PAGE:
When I picked this book up, I was a little bit worried it would become another The One Memory of Flora Banks situation where the whole memory loss thing becomes a weird plot point. I was, however, really pleasantly surprised by how much I loved this book!

Hello everyone!

I am back with another book review, today it is The Memory Book by Lara Avery.

The story follows Sammie, a girl who always has a plan. After high school, she is going to NYU to become a human rights lawyer. She's a pro on the debate team and while her family life isn't always amazing, she has a loving family. When she is diagnosed with a rare genetic disease that causes her to lose her memory and could affect the picture-perfect future she has set for herself, she begins to write her life story to Future Sam, so she won't forget what is going on. After an old crush comes back into her life, Sammie thinks things are going to work out - that is, until she has her first episode and gets a chance to get to know her childhood best friend again.

First of all, I know next to nothing about Niemann-Pick, so I really cannot speak to Avery's accuracy in the portrayal of the disease. I will say that she did a really good job portraying her memory loss as an integral part of the story, not just tacking it on as a plot point, something I've noticed in similar books. Not only is the memory loss a part of the story, but it is a part of the disease and Sammie's personality and character is built around it.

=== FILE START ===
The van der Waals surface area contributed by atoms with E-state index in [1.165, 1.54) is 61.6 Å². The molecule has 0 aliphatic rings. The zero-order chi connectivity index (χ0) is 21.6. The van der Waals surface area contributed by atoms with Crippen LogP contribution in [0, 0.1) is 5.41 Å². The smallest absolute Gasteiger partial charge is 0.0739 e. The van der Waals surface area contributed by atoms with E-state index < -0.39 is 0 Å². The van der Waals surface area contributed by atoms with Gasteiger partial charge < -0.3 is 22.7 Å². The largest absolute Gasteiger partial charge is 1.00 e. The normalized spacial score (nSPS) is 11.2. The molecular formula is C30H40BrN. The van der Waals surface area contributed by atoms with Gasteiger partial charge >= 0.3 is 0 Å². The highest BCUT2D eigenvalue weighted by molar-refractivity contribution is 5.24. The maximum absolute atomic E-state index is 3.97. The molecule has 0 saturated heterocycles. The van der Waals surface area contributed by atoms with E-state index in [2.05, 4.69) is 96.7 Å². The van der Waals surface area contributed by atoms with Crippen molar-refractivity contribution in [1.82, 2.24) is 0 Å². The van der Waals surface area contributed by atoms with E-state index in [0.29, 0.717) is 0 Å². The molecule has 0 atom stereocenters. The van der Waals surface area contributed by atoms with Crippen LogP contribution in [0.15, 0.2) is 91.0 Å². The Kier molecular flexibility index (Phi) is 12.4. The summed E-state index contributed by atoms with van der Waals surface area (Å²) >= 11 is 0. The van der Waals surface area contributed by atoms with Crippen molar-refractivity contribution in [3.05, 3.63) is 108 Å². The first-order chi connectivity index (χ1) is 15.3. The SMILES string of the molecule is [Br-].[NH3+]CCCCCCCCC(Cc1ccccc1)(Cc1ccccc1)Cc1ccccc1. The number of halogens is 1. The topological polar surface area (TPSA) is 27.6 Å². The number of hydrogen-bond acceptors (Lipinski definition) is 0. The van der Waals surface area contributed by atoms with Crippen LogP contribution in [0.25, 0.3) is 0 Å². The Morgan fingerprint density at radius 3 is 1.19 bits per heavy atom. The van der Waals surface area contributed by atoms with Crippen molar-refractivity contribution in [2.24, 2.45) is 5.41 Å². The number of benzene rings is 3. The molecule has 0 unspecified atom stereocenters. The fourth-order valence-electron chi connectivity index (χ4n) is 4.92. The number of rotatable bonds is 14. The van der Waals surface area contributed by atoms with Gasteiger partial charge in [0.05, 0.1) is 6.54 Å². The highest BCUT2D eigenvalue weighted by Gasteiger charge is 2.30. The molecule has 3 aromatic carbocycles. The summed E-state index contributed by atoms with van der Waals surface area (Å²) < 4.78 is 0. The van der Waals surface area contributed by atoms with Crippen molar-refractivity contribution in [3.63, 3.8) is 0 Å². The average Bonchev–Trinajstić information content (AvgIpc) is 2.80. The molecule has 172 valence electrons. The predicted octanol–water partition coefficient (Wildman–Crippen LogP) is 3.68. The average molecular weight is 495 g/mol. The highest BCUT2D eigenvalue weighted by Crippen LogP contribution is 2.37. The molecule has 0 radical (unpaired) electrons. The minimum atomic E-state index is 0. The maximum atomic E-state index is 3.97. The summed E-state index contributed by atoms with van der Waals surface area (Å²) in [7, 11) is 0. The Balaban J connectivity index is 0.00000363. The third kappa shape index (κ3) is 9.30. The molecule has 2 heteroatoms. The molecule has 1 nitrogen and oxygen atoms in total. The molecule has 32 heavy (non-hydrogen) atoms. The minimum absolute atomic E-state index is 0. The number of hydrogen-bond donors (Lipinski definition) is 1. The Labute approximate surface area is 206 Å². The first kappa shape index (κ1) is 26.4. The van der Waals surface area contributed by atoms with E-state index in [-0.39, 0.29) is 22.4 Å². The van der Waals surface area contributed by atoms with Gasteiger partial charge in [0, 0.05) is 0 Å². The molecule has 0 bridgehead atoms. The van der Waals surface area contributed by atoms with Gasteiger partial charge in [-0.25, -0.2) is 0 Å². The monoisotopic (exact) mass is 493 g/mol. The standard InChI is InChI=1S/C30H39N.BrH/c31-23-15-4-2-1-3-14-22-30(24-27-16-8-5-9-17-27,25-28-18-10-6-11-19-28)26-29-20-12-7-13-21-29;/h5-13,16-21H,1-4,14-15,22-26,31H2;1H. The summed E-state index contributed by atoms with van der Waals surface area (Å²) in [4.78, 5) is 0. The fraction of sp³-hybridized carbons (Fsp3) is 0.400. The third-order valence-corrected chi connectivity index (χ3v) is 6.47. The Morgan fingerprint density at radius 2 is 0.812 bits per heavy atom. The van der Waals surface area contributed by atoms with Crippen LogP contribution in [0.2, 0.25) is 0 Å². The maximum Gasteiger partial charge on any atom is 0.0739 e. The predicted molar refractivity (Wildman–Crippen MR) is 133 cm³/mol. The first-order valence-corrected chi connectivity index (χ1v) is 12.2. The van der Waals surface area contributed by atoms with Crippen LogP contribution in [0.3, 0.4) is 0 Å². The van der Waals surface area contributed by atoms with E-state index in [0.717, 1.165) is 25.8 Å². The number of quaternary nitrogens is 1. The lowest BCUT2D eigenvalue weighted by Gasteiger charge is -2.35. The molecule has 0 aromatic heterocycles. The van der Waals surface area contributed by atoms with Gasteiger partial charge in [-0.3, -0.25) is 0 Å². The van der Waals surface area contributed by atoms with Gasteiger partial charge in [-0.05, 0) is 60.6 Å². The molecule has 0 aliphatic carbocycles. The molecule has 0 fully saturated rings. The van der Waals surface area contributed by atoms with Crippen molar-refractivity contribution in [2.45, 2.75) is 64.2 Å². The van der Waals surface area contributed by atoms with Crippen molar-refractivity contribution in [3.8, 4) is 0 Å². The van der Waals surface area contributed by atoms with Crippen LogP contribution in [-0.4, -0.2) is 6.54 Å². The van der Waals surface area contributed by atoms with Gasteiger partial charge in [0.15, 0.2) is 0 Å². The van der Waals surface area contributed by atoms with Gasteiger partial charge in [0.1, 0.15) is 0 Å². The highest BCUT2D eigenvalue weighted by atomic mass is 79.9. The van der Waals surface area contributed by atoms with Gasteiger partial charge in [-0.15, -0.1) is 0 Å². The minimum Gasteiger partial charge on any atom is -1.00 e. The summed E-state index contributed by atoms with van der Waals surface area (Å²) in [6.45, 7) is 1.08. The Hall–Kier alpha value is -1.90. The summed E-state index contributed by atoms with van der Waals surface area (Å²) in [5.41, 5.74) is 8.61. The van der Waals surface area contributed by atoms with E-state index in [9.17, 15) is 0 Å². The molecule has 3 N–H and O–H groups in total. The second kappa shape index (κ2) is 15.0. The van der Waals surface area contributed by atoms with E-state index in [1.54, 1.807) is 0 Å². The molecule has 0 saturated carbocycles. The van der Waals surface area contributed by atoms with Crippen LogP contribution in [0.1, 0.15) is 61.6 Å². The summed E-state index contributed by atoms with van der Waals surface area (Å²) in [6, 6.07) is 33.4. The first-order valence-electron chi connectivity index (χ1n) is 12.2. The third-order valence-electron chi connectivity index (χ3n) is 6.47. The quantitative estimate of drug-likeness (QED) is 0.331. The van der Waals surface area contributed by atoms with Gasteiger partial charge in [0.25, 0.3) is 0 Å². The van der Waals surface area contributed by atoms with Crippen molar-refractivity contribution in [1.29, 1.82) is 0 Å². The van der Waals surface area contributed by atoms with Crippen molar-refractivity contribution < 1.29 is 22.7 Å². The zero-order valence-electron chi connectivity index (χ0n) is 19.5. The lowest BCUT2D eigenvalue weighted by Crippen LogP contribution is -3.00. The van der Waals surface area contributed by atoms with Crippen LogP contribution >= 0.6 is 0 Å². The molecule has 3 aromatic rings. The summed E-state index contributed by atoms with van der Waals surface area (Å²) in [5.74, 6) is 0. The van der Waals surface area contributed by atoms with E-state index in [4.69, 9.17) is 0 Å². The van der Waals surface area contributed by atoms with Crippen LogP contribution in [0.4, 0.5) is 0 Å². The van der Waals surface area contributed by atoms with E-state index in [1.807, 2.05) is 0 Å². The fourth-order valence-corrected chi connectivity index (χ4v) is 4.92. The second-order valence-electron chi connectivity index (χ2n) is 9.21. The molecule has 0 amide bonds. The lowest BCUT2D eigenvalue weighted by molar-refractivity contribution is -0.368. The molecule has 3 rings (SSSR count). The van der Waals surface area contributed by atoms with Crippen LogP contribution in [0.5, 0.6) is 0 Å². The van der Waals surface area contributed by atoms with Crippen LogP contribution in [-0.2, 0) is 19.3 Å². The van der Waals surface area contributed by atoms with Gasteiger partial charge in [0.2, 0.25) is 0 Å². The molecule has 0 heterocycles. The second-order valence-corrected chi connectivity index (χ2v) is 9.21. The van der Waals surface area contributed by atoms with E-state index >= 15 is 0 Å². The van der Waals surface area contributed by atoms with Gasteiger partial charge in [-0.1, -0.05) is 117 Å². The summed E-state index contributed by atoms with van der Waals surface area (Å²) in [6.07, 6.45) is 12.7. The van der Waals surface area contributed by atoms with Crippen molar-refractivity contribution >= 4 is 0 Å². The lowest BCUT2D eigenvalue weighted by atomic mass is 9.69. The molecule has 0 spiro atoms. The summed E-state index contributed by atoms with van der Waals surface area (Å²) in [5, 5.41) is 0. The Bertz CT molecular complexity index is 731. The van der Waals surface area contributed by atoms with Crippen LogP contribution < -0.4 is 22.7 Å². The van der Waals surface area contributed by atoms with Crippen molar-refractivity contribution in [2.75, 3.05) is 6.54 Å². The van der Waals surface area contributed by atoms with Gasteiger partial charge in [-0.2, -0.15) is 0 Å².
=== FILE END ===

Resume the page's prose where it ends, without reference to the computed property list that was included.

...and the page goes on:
I also thought the way Avery handled the way the story was written was really well done. It's told basically in the form of a letter, or a first-person narrative to a second person audience. Sammie is writing to Future Sam, who can go back and re-read the passages to try and make sense of things. I think this was a brilliant way to set up the story, to focus on the need to repeat and remember things without becoming too tedious.

I really enjoyed Sammie as a character, she was such a strong lead but still showed emotions when she needed to. She was also a refreshingly feminist character who truly embodied all the positives of what that label means. Her idols were amazing female role models who made a difference and I really loved reading about them and her connections to them.

I think the only thing that brings my rating of this book down just a little bit was the romance. I just don't think the relationship between Sammie and Stuart was super necessary for the story. I don't think it took anything away per se, but I also don't think it really added too much. Plus, I'm always a sucker for an underdog, so I was rooting for a different ship.

What struck me most about this book was how real and emotional this book was. I knew it was going to be hard going in, but by the end, Avery had really sucked me in. It's been a long time since I sympathized with and related to a character so much and I really appreciated that aspect of the story.

Overall, a really surprising and great read!